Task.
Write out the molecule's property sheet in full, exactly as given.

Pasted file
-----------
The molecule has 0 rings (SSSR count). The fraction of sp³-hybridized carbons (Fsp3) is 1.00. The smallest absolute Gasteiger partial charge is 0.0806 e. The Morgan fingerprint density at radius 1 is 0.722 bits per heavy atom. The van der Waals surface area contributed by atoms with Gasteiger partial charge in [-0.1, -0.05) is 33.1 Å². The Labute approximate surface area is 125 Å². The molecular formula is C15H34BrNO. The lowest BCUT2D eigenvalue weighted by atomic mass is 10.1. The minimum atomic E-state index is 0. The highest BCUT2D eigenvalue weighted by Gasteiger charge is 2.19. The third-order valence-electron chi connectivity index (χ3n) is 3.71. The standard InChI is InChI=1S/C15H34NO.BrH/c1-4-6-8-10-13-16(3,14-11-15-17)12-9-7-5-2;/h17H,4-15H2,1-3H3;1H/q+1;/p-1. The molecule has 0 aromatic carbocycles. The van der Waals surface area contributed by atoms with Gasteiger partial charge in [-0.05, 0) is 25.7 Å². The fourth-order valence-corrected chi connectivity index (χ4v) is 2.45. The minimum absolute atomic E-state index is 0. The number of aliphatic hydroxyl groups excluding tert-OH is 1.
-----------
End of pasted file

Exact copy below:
The molecule has 0 rings (SSSR count). The fraction of sp³-hybridized carbons (Fsp3) is 1.00. The smallest absolute Gasteiger partial charge is 0.0806 e. The Morgan fingerprint density at radius 1 is 0.722 bits per heavy atom. The van der Waals surface area contributed by atoms with Gasteiger partial charge in [-0.1, -0.05) is 33.1 Å². The Labute approximate surface area is 125 Å². The molecular formula is C15H34BrNO. The lowest BCUT2D eigenvalue weighted by atomic mass is 10.1. The minimum atomic E-state index is 0. The highest BCUT2D eigenvalue weighted by Gasteiger charge is 2.19. The third-order valence-electron chi connectivity index (χ3n) is 3.71. The standard InChI is InChI=1S/C15H34NO.BrH/c1-4-6-8-10-13-16(3,14-11-15-17)12-9-7-5-2;/h17H,4-15H2,1-3H3;1H/q+1;/p-1. The molecule has 0 aromatic carbocycles. The van der Waals surface area contributed by atoms with Gasteiger partial charge in [-0.05, 0) is 25.7 Å². The fourth-order valence-corrected chi connectivity index (χ4v) is 2.45. The minimum absolute atomic E-state index is 0. The number of aliphatic hydroxyl groups excluding tert-OH is 1.